It is precisely the sale of players that causes these teams to appear on the delinquent lists. This occurs because in the agreements that Spain has with other countries, such as Argentina or Brazil, to avoid double taxation, it is considered that capital gains must be taxed in the countries where they are generated. Selling a player, who is after all an asset to the club, generates these capital gains. Various economic-administrative courts are considering that, since the added value of the operation is generated in Spain, since it is where the player is going to compete, the capital gain is generated in Spain. This is what would have generated the debt of these clubs.

The relationship between football and the list of defaulters goes back a long way. Every year this registry is published, which until 2020 only included those who owed more than a million, various names of soccer players have appeared. Samuel Eto’o or Daniel Alves are some of the athletes who appear on the current list, while other football names such as Neymar or Ancelotti were in the past, but have now disappeared. There are also numerous football clubs listed. A dozen Spanish teams total 48.29 million euros. These data do not take into account debts with Social Security, only those with the Tax Agency.

Former top clubs

It is a list of clubs with a past in the elite that today play in lower divisions or are even missing. The largest debt is the one in the name of the Salamanca Sports Union, with 13.4 million euros. It is a complicated debt to be recovered by the State, since this team does not exist, after being dissolved in 2013. Currently, there are two clubs that dispute the sporting heritage of that squad that became a member of the First Division: Unionistas and the Salamanca CF. The first plays in the First RFEF —third level of football in Spain— and the second, in the Third RFEF —fifth level—.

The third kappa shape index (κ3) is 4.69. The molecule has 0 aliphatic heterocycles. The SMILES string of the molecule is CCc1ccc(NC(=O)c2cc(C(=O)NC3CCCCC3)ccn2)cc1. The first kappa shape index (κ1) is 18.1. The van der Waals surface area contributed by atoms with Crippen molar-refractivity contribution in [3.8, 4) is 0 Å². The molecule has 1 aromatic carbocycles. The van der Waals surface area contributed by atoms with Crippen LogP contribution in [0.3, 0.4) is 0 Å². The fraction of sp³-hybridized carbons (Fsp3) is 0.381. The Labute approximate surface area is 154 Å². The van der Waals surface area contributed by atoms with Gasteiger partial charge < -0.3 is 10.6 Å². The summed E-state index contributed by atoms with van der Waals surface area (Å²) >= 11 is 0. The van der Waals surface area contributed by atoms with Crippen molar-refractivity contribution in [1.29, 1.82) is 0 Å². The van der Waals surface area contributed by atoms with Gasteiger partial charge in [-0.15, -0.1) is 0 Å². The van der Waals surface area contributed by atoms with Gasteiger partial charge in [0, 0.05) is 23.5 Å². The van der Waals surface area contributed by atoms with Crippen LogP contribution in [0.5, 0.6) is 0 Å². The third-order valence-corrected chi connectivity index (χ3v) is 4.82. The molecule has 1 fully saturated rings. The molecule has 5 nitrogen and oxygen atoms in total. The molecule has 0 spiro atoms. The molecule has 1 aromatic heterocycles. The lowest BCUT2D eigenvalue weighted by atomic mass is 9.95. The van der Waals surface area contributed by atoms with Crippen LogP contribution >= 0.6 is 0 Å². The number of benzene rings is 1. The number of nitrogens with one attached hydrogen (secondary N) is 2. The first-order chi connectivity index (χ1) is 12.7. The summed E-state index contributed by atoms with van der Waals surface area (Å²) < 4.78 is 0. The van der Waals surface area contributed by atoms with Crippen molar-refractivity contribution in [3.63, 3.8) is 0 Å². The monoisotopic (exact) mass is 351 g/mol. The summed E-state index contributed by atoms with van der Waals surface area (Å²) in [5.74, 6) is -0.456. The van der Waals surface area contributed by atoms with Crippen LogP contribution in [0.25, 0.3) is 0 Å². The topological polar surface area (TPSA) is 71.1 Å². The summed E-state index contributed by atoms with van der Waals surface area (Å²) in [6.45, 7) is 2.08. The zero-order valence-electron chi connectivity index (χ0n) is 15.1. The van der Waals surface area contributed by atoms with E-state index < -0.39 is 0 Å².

Another great debt is the one carried by Real Murcia CF, with 10.13 million euros. This is another club that became a member of the First Division of Spanish football for several years, but is now struggling to stay in the lower categories of Spanish football. Numerous scandals, managerial problems and shareholder disputes led the club to an unsustainable financial situation and bankruptcy. At the end of last year, the debt amounted to 32 million, of which a third correspond to the Treasury.